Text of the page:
She smiled, ‘I could not miss such a joyful occasion.’

Tom had the impression that Her Ladyship, or Miss Sophia as she was, would willingly have remained in England, surrounded by her friends and loving family. In any event, her husband crossed the floor to join her, and the couple smiled warmly at each other. They had only just become husband and wife themselves, and seemed to be able to ignore those around them, in order to concentrate on each other. The Viscount kissed the tips of his wife’s fingers and she gazed long at him. Tom wondered idly if such gallant was what was expected of gentlemen at the French court. and whether he could risk seizing Emily’s hand in his own hot grasp, in order to earn that kind of look. He thought probably not; it would take a bold man indeed to carry out such a manoeuvre with Emily. Her capacity for mockery was finely tuned, and swift to come.

Tom grinned at his own imagined daring, and further emboldened said to Sophia, ‘I understand that your father is at home at the moment. Perhaps I could call on him soon.’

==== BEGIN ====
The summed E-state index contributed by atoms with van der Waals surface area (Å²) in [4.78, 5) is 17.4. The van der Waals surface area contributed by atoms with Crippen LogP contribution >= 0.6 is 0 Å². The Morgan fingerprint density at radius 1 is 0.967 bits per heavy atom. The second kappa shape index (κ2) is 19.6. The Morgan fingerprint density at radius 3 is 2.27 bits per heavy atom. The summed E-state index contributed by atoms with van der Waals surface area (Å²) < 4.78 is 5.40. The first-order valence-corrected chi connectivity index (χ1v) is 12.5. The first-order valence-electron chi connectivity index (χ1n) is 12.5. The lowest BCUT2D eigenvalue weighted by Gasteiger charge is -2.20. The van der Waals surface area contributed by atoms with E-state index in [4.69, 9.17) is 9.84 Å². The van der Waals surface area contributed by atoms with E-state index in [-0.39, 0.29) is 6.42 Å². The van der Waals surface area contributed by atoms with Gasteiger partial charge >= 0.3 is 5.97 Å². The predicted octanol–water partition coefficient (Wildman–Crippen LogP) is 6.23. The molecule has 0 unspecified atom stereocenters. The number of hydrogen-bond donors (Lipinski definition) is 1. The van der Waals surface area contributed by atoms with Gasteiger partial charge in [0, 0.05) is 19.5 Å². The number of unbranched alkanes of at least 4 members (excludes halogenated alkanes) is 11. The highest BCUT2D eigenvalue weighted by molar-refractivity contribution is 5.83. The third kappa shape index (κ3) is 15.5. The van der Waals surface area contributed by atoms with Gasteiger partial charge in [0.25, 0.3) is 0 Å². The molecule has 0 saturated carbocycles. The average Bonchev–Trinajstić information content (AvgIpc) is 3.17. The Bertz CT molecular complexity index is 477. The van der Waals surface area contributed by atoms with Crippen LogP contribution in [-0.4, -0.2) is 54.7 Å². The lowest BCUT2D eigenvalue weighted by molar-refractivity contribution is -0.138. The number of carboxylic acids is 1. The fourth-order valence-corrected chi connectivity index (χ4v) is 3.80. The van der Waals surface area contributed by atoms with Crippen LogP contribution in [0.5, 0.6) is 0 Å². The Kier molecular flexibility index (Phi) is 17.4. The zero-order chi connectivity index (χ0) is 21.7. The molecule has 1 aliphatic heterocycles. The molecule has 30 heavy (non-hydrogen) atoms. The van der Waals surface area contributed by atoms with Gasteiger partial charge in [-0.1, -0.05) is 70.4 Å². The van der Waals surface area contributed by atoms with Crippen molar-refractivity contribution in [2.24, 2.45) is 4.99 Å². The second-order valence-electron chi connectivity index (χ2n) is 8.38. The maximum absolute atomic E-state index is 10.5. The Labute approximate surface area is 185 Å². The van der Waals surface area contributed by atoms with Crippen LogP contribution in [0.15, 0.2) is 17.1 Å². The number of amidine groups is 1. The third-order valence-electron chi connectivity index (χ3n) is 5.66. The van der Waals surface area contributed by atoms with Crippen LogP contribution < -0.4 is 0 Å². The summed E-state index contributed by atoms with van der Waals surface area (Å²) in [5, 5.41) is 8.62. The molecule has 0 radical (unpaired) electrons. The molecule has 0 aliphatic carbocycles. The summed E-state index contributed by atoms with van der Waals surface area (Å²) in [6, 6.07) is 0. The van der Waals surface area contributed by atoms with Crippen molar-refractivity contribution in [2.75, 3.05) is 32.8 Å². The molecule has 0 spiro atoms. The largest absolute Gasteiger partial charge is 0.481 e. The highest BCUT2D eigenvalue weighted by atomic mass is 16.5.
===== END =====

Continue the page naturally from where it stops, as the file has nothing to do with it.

‘I am sure that he would welcome a visit from a fellow enthusiast for Cornish tin mines,’ she said. ‘Mama and I have so little knowledge of the subject that he is rarely able to discuss the works. Your conversations with him entertain him vastly, and he frequently names you as a man of common sense and enthusiasm. I shall tell him to expect you, and you can wax lyrical about beam engines and similar, until you are both thoroughly blue in the face.’ Thomas’s family, had had dealings with Mr Pocock in the past, being licensed to build pumping equipment for his mines, and in fact, it was his own brother’s recommendation that had brought George Pocock to Gunnersbury in search of a property in the first place.